Before enrolling in counseling, Finn would struggle with his anger. Often he would shut down  in class, throw papers all over the room and scratch himself until he bled. His mood and temperament was like a roller-coaster of highs and lows. He struggled to make friends and keep the ones he did have. He was socially isolated. His teacher at school was very patience and would do everything in his power to get Finn through the day without any trouble but, he would often have to send Finn home early due to his disruptive behaviors in class.

After getting a referral from Finn's teacher, our staff met with Finn’s Grandmother and provided counseling for Finn.  With counseling, Finn learned the tools he needed to control his emotions and bad episodes, by showing him that he can beat back negative with his own thoughts. Now, Finn still had his bad days, but his behavior stabilized more and he had someone to talk to. While it is an uphill battle to break the cycle of poor mental health in his family. together with his teachers and grandmother, the Family Resource Center staff is giving Finn the footing and strategies to win his fight and make gains both in the classroom and playground.


By providing a healthy circle of social support for Finn, he continues to get the support he needs for personal, social, and academic growth.  It has been a long road since starting with BAG. Finn used to be sent home early multiple times a week and now just has rare episodes where has been able to reflect and apologize when confronted with his mistakes.


 He is a happier kid now. It hasn't been easy, but real progress never is.   


Danny is a Hispanic 1st grade student. Danny's mother walked into the Family Resource Center asking about counseling services for her 1st grade son.  She explained that she was having a difficult time getting her son to school each morning.  In fact, he would get so upset that he would get physically sick and start throwing up.  


Danny was enrolled in  onsite counseling services through Building A Generation.  He was also engaged in our BOOST- school achievement program to give him the additional support he needed.  At the end of his first session and when BAG staff was ready to walk him back to class, he came to tears and threw up right in her office. Danny's mother had to come to school, gather his things and take him home.  At the end of the second session when it was time for Danny to return to class, he was getting very upset again but our staff was able to ease his mind enough for them to go to his class and gather his things together before his mom picked him up.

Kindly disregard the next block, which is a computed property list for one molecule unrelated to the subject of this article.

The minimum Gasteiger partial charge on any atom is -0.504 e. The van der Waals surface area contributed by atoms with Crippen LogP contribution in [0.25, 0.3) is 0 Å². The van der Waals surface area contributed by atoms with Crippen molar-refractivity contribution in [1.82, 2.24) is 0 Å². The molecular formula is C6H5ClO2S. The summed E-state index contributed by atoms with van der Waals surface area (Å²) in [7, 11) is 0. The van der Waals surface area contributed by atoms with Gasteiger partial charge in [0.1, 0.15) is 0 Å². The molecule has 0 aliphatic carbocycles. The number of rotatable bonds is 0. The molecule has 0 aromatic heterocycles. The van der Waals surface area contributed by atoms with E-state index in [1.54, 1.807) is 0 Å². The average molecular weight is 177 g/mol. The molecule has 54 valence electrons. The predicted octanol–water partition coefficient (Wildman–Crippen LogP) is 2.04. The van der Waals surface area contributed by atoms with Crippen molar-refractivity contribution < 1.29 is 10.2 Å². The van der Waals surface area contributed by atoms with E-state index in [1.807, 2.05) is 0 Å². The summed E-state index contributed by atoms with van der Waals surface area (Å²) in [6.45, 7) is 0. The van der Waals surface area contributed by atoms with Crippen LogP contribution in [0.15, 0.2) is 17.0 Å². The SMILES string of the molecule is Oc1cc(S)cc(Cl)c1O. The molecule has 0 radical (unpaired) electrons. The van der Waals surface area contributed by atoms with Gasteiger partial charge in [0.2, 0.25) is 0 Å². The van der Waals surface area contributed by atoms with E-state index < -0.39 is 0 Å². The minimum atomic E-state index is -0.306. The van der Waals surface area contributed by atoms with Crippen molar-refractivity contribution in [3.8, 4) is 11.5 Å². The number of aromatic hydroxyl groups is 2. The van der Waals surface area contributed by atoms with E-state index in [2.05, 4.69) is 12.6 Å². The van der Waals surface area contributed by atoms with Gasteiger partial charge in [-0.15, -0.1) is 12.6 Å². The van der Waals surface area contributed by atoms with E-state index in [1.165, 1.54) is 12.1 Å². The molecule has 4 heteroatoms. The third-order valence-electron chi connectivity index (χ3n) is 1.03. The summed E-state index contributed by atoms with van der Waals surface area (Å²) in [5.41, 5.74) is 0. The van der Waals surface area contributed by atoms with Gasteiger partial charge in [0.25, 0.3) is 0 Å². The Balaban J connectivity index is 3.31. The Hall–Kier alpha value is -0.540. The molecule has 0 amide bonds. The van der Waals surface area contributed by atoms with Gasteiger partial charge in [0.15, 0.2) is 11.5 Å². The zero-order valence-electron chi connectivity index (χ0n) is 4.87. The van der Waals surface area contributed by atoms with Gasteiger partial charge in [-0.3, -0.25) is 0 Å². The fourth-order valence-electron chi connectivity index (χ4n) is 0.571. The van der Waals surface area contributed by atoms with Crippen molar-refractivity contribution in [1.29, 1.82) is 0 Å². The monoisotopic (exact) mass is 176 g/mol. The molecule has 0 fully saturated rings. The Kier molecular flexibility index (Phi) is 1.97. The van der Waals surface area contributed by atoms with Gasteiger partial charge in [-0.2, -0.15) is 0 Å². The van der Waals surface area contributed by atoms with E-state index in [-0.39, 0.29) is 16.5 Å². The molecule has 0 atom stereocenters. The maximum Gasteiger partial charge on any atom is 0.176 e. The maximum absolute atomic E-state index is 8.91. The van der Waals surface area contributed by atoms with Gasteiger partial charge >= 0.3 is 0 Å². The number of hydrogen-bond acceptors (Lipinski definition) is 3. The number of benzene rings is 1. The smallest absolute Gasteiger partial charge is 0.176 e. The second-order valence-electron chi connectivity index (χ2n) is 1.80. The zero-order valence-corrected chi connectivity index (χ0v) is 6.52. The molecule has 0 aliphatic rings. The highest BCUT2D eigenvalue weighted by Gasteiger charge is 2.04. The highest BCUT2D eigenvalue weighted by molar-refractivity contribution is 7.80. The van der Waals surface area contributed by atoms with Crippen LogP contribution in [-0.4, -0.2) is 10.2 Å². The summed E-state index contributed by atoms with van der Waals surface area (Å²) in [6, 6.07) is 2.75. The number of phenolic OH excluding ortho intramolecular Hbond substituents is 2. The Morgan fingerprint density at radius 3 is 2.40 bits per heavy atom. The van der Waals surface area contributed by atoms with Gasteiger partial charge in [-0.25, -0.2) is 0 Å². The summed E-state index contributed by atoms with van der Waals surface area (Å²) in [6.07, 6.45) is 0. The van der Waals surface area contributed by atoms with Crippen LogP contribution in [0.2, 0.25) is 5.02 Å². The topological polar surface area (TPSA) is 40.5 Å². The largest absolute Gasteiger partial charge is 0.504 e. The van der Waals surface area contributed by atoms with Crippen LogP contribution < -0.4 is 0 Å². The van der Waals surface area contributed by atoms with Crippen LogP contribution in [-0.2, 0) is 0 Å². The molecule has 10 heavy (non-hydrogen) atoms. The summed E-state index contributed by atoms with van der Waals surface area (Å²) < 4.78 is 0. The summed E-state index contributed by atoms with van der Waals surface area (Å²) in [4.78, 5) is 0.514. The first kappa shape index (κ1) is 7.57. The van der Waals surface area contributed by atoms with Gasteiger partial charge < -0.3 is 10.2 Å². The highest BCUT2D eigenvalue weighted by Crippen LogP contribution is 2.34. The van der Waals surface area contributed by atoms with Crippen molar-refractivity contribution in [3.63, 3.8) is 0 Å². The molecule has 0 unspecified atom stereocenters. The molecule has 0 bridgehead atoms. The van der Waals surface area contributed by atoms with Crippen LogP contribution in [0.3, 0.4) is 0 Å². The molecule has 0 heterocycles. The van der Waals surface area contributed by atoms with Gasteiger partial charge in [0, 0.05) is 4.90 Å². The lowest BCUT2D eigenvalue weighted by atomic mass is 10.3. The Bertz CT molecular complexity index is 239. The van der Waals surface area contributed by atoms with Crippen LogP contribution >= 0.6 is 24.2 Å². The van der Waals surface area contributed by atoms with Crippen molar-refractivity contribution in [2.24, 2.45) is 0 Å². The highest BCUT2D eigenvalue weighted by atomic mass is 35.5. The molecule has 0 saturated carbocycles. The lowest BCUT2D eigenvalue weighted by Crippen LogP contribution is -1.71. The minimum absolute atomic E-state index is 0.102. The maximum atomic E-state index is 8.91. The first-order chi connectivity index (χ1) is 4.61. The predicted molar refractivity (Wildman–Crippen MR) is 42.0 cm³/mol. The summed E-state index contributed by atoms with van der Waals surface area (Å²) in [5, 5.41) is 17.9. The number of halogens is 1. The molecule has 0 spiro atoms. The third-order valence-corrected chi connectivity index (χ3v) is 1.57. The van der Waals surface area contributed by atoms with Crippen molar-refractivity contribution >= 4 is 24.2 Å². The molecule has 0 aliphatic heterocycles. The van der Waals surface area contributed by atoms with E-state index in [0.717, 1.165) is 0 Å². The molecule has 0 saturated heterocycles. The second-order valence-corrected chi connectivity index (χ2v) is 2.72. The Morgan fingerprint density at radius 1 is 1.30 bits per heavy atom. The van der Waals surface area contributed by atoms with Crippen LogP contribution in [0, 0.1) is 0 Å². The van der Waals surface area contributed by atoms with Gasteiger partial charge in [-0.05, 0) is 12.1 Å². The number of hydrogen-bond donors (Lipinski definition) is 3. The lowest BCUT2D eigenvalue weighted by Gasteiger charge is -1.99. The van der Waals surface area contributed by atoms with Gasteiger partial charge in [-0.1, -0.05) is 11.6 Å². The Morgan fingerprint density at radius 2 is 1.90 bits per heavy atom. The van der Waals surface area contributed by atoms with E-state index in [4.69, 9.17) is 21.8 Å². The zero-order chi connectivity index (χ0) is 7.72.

While waiting for his mom to arrive, Danny shared that he didn't want to come to school because a specific boy "says mean things to him".  When Danny told his mom this before, the Mom said that he had but she just figured it was an excuse for him to miss school. Danny's mother gave permission for our staff to speak with his teacher. It turned out the boy actually sat next to Danny in class. Once the teacher was made aware, she assured that she would continue to keep an eye on them and immediately had the boy not sit next to Danny anymore. When Danny was picked up from class for his third session, he told our staff, "You know, I think when you take me back to class, I think I'll go and not cry." This was a big milestone and turning point for Danny once he felt the care and support of his mom, teacher, and BAG staff. As for the other boy, the teacher also asked if we could work with the other boy because, often times, if children are bullying others, it is indicative of something that happening at home. BAG staff reached out to the boy and his parents to provide support as well.


Our staff continued to work with Danny for three months. Danny’s attendance went from an average of being late 3 days a week (60%) for the first month of BOOST, to attending school on time every day (100%) by the second month and consistently achieved 100% attendance onto the third month of participation in BOOST.